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Home > Theory / Chords > Chord Theory 2

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Augmented & Diminished Chord Theory

In the first guitar chord theory lesson, we learned about constructing major and minor triads.

The other two chord forms in the triad "family" are known as augmented and diminished chords.

Just like major and minor triads, they contain just three notes (hence, triad!).

Let's look at how to construct these chords tone by tone. This will allow you to create chord voicings anywhere on the fretboard. Make sure, however, you have a good understanding of the fretboard to underpin what we're learning.

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Augmented chords

Augmented chords have quite an unusual quality. They sound unstable and tense when used in a chord progression, so they must be used in the appropriate context. You'll learn more about this chord's function in a separate lesson.

As with every other chord, the most basic form of augmented chord is a triad. Augmented triads are basically major triads with an augmented 5th (♯5), also called a sharp 5th, which means you take the 5th tone of the major triad and move it up one half step (the equivalent of one fret).

1   3   ♯5

So if we build an augmented chord with the E string as the root, we might get something like this...

augmented triad E string root

If the root (1) note lied on C, that would be C augmented or Caug for short. Augmented chords are also sometimes abbreviated with a + sign, e.g. C+.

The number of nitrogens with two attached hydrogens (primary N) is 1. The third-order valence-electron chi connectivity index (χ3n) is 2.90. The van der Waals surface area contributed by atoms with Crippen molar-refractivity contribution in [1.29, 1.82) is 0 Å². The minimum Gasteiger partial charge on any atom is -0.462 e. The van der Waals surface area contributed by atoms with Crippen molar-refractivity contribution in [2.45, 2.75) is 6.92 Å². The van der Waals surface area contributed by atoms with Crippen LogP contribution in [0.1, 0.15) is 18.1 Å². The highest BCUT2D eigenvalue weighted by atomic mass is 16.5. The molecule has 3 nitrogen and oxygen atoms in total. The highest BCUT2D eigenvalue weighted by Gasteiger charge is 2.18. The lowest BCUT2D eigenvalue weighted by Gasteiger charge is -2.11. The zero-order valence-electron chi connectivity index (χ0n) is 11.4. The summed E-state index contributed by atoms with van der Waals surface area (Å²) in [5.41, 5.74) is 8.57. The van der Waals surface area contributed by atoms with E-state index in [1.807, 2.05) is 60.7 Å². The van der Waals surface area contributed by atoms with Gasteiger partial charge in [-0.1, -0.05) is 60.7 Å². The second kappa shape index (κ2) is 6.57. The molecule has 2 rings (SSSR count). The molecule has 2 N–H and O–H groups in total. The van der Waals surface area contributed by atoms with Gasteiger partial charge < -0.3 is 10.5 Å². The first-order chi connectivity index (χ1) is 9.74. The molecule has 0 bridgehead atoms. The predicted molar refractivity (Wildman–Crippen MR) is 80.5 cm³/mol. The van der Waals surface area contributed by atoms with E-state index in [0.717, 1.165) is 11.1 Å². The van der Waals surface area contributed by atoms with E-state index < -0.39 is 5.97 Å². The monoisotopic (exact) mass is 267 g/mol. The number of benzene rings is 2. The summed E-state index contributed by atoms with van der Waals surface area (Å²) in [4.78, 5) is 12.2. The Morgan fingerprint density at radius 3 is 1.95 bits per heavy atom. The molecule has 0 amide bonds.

Note, that it's only necessary to include the 3 notes in the triad - in the example above we've included a second root an octave higher on the G string, but this isn't necessary. Keep this in mind when you're forming chords around the neck and you want a particular voicing that can't accomodate more than 3 or 4 strings on the guitar.

Let's also look at an augmented chord form with an A string root.

aug triad A string root

The augmented 5th gives the chord a completely different sound to a major triad because the augmented 5th interacts with the root and 3rd differently to the perfect 5th found in major triads.

See the augmented guitar chords lesson for more chord charts and theory behind how these chords can function in your music.


Diminished chords

Diminished triads are basically minor chords with a diminished (flat) 5th...

1   3   5

Simply remember:

Aug = major, sharp 5th

Dim = minor, flat 5th

Let's look at a typical diminished chord form built on an E string root note...

diminished chord on E string

See how the 5th has been flattened from its original major scale position. If the root note was F, the chord would be written as F diminished or Fdim for short. It's also shortened using a ° symbol, e.g. .

And on the A string...

diminished triad on A string

See the diminished guitar chords lesson for more forms and some of their common functions.

Study in your own time...

As you learn the fretboard, you'll naturally see chord forms appear all over, giving you several voicings for the same chord. I recommend using this interactive learning software to help develop and connect your fretboard and chord knowledge.

In the next guitar chord theory lesson we'll cover 7th chords which can be seen as the primary extensions of the triads we've looked at.

Was this lesson helpful? Please let others know, cheers...



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